"Three or four months'ago.''
"What month was It!"
"I can't recollect now."
"What time orday wasit!"
"I think it was in the evening." .
"Did he say what police authorities it was for!"
"Did not say whether It was Commissioners or
the Major or any af the detectives!"
"Did not mention any names at all."
By Mr. Cook: "Nobody at all just .the police
By the Board. "Do you know what was done
with that money!"'
"Do not know what disposition was made of it!"
MR. BERRET BECOMES CURIOUS.
By Mr. Berret. " Doctor, while you are on the
stand, I have a little curiosity to know in what
did this invention consist!"
"I could show you in bad the cards."
"It is a trick with cards!"
"No: it is a came that can be clayed with
. ardJU- it can be played for fun or otherwise with
,-iery. If you would like to seo it, I will
luce the cards and show you."
fir. Berret. "Oh! .no, sir; I am not learning any
v games now. I suppose it is according to
"Yes, sir; but It was not according to 'Hoyle.' "
By Mr. Grow: "I would like to ask you one
more question before you leave, Mr. Crow. Was
there any other person with you when this state
ment was made!''
"Yes, sir; Charles BoswelL"
JERRY JEWELL MISSING.
Jerry Jewell was seen about headquarters jnst
before Dr. Crowe testified. During the interest
ing part of his testimony two or three of Jewell's
friends went out of the room. When Dr. Crowe's
examination was finished Mr. Grow called for
Jerry Jewell, but he was not to be round. The
names or several other witnesses were called, but
they were not present, and the board adjourned
WHO GIVES TIIE INFORMATION
One writer says: "Goon fearlessly in your noble
crusade against the gamblers. Many a homo is
desolate to-night through their agency. Your
journal shows an independence that should
shame the namby-pamby sheets called news
papers here. One phase or the case strikes
net! suseeptlbleorimprovement. You denounce
the police generally for not breaking up the dens
referred to. Why, my dear JJetudlicak, a poor
devil of a policeman who would dare interfere, on
hit own observation, with. the gamblers, would
soon be dismissed the force. No, no ; don't blame
the private. Go for the private's superiors. And,
one word more : Turn your attention to the detec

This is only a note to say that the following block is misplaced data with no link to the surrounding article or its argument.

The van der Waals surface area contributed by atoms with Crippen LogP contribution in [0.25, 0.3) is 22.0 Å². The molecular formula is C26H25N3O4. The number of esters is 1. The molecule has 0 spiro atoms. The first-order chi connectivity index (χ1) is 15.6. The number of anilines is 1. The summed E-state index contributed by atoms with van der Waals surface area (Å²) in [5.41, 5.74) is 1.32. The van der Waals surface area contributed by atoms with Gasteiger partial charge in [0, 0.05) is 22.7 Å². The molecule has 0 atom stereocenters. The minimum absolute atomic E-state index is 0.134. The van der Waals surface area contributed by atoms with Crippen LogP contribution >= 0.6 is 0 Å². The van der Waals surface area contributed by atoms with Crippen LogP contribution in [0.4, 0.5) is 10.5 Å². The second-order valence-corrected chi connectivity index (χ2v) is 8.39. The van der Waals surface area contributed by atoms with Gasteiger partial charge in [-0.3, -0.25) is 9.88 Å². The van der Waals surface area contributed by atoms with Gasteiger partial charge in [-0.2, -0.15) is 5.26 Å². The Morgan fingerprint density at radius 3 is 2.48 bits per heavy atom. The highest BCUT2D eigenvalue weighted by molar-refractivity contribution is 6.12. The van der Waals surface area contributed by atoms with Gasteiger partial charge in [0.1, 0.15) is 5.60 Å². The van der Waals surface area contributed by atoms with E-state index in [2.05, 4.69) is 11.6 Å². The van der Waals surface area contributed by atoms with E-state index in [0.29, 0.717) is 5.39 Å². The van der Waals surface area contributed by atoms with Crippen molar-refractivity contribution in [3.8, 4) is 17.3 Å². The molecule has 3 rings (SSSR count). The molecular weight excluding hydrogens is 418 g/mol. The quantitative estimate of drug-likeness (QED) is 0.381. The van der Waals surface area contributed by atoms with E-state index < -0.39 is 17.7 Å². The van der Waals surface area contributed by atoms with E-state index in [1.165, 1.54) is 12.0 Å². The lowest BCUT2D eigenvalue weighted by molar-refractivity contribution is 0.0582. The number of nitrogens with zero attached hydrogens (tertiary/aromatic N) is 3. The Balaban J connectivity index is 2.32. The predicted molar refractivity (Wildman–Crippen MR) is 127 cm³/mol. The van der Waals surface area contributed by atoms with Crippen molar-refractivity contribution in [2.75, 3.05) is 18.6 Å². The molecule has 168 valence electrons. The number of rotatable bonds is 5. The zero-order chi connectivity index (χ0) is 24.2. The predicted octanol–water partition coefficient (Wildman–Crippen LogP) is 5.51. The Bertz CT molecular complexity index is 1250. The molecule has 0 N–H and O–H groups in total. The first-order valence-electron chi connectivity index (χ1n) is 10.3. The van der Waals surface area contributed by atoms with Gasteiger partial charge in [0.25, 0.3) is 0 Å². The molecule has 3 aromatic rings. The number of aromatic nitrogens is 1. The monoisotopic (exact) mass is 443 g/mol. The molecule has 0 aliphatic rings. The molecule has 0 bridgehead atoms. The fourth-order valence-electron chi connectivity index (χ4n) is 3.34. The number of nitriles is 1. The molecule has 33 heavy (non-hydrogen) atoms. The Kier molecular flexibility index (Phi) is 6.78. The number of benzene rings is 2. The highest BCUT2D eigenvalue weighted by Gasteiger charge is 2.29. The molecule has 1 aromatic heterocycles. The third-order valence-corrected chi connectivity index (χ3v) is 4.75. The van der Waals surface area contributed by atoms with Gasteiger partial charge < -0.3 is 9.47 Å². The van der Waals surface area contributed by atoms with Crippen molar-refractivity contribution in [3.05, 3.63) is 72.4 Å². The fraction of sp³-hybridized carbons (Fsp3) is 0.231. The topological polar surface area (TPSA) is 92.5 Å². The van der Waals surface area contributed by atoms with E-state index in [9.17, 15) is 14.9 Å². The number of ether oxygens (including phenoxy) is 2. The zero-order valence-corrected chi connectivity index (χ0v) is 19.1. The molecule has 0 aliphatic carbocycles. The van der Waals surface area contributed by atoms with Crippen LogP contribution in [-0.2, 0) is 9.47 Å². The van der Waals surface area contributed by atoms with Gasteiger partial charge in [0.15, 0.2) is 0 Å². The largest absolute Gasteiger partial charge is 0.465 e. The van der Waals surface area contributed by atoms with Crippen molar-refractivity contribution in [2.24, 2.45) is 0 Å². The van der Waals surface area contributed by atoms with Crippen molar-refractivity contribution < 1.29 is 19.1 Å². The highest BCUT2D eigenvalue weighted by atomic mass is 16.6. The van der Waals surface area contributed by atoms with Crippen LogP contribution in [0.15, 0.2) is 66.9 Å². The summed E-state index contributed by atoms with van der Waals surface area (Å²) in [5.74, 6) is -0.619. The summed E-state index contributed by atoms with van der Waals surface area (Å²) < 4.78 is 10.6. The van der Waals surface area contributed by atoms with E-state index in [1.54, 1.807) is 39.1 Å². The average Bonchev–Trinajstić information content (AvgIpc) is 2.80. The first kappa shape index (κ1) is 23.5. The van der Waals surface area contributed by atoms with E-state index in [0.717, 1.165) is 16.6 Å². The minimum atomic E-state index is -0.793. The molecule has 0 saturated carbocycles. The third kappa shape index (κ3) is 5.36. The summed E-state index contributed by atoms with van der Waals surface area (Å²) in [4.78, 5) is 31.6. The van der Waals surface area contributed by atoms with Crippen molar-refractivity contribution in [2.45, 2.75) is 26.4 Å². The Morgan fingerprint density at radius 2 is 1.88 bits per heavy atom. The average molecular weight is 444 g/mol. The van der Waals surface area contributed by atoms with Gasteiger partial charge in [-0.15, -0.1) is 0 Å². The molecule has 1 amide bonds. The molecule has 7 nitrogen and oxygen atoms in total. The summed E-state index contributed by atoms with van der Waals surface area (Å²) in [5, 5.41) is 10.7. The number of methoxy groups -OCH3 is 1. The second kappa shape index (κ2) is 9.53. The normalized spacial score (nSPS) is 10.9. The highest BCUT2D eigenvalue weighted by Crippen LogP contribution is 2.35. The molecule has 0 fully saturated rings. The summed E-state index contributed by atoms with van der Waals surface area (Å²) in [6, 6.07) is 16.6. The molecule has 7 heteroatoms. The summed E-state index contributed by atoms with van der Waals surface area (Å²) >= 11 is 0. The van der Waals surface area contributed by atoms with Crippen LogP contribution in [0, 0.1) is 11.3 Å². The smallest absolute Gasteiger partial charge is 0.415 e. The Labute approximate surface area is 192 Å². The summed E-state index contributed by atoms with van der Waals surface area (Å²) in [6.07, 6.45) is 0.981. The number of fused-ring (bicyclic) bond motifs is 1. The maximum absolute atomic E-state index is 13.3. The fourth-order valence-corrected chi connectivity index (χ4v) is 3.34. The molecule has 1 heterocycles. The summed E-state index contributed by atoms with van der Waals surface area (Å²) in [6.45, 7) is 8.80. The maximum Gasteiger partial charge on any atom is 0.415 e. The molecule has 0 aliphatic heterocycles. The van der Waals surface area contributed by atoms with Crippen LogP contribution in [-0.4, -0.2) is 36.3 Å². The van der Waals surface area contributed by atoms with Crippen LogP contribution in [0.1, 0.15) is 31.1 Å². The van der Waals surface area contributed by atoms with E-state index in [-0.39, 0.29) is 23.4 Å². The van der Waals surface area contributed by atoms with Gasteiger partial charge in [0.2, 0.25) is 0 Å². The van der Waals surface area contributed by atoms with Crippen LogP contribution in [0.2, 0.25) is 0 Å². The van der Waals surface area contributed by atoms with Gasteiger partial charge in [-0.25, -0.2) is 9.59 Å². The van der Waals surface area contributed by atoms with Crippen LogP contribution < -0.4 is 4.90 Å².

tives. You expressed surprise that gamblers
werenotifled of intended raids, .Perhaps the sug
gestion that the ga tablets'., and prostitutes' as
sessments have aided in making the detectives, as
well as other police, folks, owners of considerable
real and personal property, may relieve your sur
prise. Take in the-whole crowd; Mr. Editor. The
protector of a thief is no better than a thief. Go
DRAW-TOKER AT HOTELS.
Another writer says : "I hope whllo you are
waging war upon the gamblers you will not over
look the private club-rooms attached to -hotels and
Is being nightly played, and ir the" authorities
would take the pains to step into room No. 4, St.
Marc hotel, and various other known places, they
would find groups or Government clerks (who
have been shut out from the 'banks') playing the
little game with the same learlessness as hereto
fore, defying all law and authority. I tell you,
Mr. Editor, this Is a noblo work you have under
taken, and many will rise up and call you blessed.
From one who knows whereof they affirm."
The "Hutchinson Family" will sing at the mass,
meeting Sunday alternoon In Lincoln- hall, and
Drs. wills and Newman will lift their eloquent
voices for the suppression of the vice of gambling
in our midst.
A GENERAL REHASH OF TESTI MONY SOME SAY
1ES, SOME SAY SO TIIE REPUBLICANS SAX
(.UlNE. f Special to the National Renubllcan.l
Ntw Orleans, La., Dec. 29. The two com
mittees are again In session. The witnesses on
both sides seem to impart very little new Informa
tion. There is nothing but a continual rehash ol
old stories and bought-up yarns. The Democrats
are trying to prove all they desiro by the few
negroes whom they found pliant enough to work.
Negroes who go before the House commutes and
testify to a peaceful election afterwards go
among their Republican friends and shed tears
In secret. They are afraid to decline the invita
tion ol the White Liners to appear before the
committee, and once there dare not testify to any
thing displeasing to the Democracy. Such Is
life here. The Senate committee has been en
gaged all day In having testimony in contra
diction of Eliza Pinkston, who is alleged by some
of the witnesses to be a very bad woman, capable
of Infanticide, and one or the most prominent
prostitutes in the country. Chairman Howe
during these statements admitted that Eliza
Pinks ton's reputation was bad, but said that the
witnesses' testimony could not impeach her
statements ol being wounded and the murder of
her husband, because those facts were fully
proven By others. The Senate sub-committee
went to the residence of Eliza Pinkston at noon
to take her testimony, but found her laboring
under such intense nervous excitement that the
Idea was abandoned for .the present. The people
with whom she lived said a person had called
there this morning and excited ncr by telling her
that the people from Ouachita were coming to
testify numerous things against her In rererence
to her children. The committee returned to the
cusi om-house and examined a numberof witnesses
relative to the breaking up or the Union Rights
Club in East Baton Rouge.